Tornado kills at least 89 in Joplin, Missouri

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At least 89 people have died in a monster tornado that left a path of destruction nearly a mile (1 km) wide through the heart of Joplin, Missouri, and directly hit the small Midwestern city’s main hospital, local officials said on Monday. US weather officials said the tornado that hit at dinnertime on Sunday it may have been the single deadliest in the country since 1953. Rescue crews from throughout the region worked all night and into Monday morning in the town of about 50,000 people, searching for anyone still alive in the rubble. An unknown number of people were injured and officials said they expected to find more bodies as they they dig through collapsed homes and businesses. The tornado blew the roof off St.
John’s hospital where about 180 patients cowered, and some 2,000 homes and other buildings were destroyed. It flattened whole neighborhoods, splintered trees, flipped cars and trucks upside down and into each other. A number of bodies were found along the city’s “restaurant row,” and a local nursing home took a direct hit, Newton County Coroner Mark Bridges said. “It is a significant tragedy,” said Missouri Governor Jay Nixon. “We’re working on all cylinders.
We’ve got to get an active and complete search … to make sure if there is anyone still alive in the rubble that we get them out.” The city’s residents were given about 20 minutes notice when 25 warning sirens sounded throughout the southwest Missouri town around 6 p.m. CDT, said Jasper County Emergency Management Director Keith Stammers. But the governor said many people likely were unable to get to shelter in time. “The bottom line was the storm was so loud you probably couldn’t hear the sirens going off.”
He declared a state of emergency and called out the Missouri National Guard to help. “The loss of life is incredible,” said Joplin Mayor Mike Woolston. “We’re still trying to find people. The outlook is pretty bleak.” Two refrigerated trucks were brought in to serve as a make-shift morgue at a local university and more were being brought in to handle the additional bodies expected, the coroner said. Joplin City Councilwoman Melodee Colbert-Kean, who serves as vice mayor, said the town was in a state of “chaos.”
“It is just utter devastation anywhere you look to the south and the east — businesses, apartment complexes, houses, cars, trees, schools, you name it, it is leveled, leveled,” she said. President Barack Obama called the governor Sunday evening to “extend his condolences” to the families of Joplin. White House spokesman Nicholas Shapiro said Federal Emergency Management Agency head Craig Fugate was on his way to Joplin to help with recovery.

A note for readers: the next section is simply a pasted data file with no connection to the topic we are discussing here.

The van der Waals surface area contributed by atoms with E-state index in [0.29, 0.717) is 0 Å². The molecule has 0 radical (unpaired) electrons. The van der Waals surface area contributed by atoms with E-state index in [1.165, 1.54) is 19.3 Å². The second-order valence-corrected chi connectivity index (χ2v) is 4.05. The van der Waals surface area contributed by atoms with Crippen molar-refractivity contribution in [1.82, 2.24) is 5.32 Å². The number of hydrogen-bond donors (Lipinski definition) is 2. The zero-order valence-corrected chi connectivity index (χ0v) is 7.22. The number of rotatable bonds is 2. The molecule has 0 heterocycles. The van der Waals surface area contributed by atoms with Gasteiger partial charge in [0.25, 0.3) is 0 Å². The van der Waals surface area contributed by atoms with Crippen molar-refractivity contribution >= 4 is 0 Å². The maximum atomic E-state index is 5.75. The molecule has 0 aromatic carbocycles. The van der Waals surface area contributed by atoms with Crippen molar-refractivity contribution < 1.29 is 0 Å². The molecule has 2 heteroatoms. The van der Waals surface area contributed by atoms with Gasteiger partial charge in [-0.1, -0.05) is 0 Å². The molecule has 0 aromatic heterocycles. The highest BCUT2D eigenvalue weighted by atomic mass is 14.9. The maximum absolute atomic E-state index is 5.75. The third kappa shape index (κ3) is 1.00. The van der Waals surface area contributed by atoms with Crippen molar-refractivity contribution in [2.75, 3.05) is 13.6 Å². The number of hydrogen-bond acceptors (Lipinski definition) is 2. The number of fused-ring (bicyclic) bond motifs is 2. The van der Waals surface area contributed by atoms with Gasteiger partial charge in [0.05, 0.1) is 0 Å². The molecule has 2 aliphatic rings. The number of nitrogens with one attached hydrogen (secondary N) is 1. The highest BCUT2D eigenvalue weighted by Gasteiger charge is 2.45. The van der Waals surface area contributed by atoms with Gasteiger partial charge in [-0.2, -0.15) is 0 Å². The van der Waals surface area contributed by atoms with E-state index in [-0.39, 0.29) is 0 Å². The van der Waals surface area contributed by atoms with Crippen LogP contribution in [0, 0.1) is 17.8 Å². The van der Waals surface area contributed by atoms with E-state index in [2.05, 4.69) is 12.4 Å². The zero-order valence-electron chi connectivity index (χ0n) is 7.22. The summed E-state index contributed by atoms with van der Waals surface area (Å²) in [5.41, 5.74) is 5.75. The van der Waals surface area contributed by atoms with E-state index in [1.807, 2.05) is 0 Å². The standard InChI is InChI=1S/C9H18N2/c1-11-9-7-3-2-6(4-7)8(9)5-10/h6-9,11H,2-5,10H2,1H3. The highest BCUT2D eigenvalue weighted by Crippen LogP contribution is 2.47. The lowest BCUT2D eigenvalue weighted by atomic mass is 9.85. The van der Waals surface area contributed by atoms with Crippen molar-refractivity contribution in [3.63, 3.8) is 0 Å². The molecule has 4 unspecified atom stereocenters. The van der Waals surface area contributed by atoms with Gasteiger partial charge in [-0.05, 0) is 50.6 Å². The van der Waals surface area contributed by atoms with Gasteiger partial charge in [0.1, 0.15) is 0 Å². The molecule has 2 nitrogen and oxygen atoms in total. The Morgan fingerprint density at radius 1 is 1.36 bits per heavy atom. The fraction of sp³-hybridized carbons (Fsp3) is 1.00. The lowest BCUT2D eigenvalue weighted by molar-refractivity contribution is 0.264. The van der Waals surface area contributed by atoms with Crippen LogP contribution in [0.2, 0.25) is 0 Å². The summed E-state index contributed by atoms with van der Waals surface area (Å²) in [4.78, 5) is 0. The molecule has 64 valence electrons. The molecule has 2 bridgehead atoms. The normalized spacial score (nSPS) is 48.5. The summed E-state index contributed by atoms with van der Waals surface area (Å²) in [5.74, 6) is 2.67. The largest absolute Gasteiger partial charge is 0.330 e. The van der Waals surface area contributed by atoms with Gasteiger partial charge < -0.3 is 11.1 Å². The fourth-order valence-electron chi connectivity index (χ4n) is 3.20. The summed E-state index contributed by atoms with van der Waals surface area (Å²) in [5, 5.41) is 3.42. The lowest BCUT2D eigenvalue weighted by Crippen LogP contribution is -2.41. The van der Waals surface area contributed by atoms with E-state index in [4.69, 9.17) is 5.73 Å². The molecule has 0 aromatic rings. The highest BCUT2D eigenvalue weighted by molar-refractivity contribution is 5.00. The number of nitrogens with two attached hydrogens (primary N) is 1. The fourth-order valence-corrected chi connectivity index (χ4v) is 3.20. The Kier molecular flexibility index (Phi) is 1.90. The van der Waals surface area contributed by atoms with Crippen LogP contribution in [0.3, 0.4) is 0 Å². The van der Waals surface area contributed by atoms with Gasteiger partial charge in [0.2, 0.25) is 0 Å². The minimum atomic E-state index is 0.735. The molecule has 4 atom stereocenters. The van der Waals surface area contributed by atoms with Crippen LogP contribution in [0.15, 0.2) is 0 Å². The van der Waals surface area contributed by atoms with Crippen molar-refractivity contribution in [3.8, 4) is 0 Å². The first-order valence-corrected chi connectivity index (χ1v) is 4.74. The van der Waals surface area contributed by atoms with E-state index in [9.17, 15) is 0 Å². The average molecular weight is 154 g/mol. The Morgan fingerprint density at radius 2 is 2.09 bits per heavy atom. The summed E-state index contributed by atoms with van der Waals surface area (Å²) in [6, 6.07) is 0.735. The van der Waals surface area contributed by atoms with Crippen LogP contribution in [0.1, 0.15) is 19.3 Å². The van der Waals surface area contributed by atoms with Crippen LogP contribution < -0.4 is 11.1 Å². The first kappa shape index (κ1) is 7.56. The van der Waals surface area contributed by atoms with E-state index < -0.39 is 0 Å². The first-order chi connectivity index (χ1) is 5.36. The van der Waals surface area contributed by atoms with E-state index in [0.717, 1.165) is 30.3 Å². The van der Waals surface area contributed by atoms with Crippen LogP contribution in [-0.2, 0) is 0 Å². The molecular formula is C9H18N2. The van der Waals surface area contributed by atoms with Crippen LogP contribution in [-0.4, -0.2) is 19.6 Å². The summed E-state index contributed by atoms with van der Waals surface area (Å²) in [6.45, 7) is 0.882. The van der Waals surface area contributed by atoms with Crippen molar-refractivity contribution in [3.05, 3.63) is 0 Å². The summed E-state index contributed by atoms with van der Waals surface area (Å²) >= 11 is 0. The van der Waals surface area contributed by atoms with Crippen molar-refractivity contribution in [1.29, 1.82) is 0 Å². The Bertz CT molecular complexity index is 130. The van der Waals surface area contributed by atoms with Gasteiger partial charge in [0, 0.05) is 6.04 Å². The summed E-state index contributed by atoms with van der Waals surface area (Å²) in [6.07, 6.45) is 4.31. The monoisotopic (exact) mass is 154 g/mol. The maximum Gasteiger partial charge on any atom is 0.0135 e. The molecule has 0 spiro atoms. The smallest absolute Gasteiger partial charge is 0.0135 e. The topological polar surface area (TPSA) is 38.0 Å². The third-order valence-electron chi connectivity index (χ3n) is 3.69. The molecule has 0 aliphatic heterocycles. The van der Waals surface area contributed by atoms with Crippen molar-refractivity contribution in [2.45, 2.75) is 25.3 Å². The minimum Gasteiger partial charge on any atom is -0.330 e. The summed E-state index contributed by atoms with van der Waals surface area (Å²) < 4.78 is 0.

The tornado in Joplin was the latest in a string of powerful twisters that has wreaked death and devastation in recent weeks. Twisters killed more than 300 people and did more than $2 billion in damages to the US South last month, killing more than 200 in Alabama alone. On Saturday night, a tornado ripped through Reading, Kansas, killing one and damaging 200 homes and businesses. Another person was killed in a tornado in Minneapolis on Sunday.
The path of the tornado through Joplin was estimated at six miles (9.5 km) long and about 1/2 mile to 3/4 (1 km) mile wide. Sharon Hurtt 60, and Bill Dearing, 59, had no basement to flee to when the tornado descended on their single-story home, so they huddled in a closet between two bedrooms. Within minutes, the roof was gone and powerful winds ripped the door off the closet. “We were holding on to keep from blowing away,” said Hurtt.
A mattress blown off the bed somehow became wedged in the doorway. “It probably saved us,” said Hurtt. When the couple emerged, the day-care centre next door was gone and mangled cars and other debris littered their yard. Carla Tabares said she, her husband and several families with children squeezed into the kitchen cooler of an Outback Steakhouse restaurant when the twister neared, huddling in the chilly darkness until the howling of the storm passed.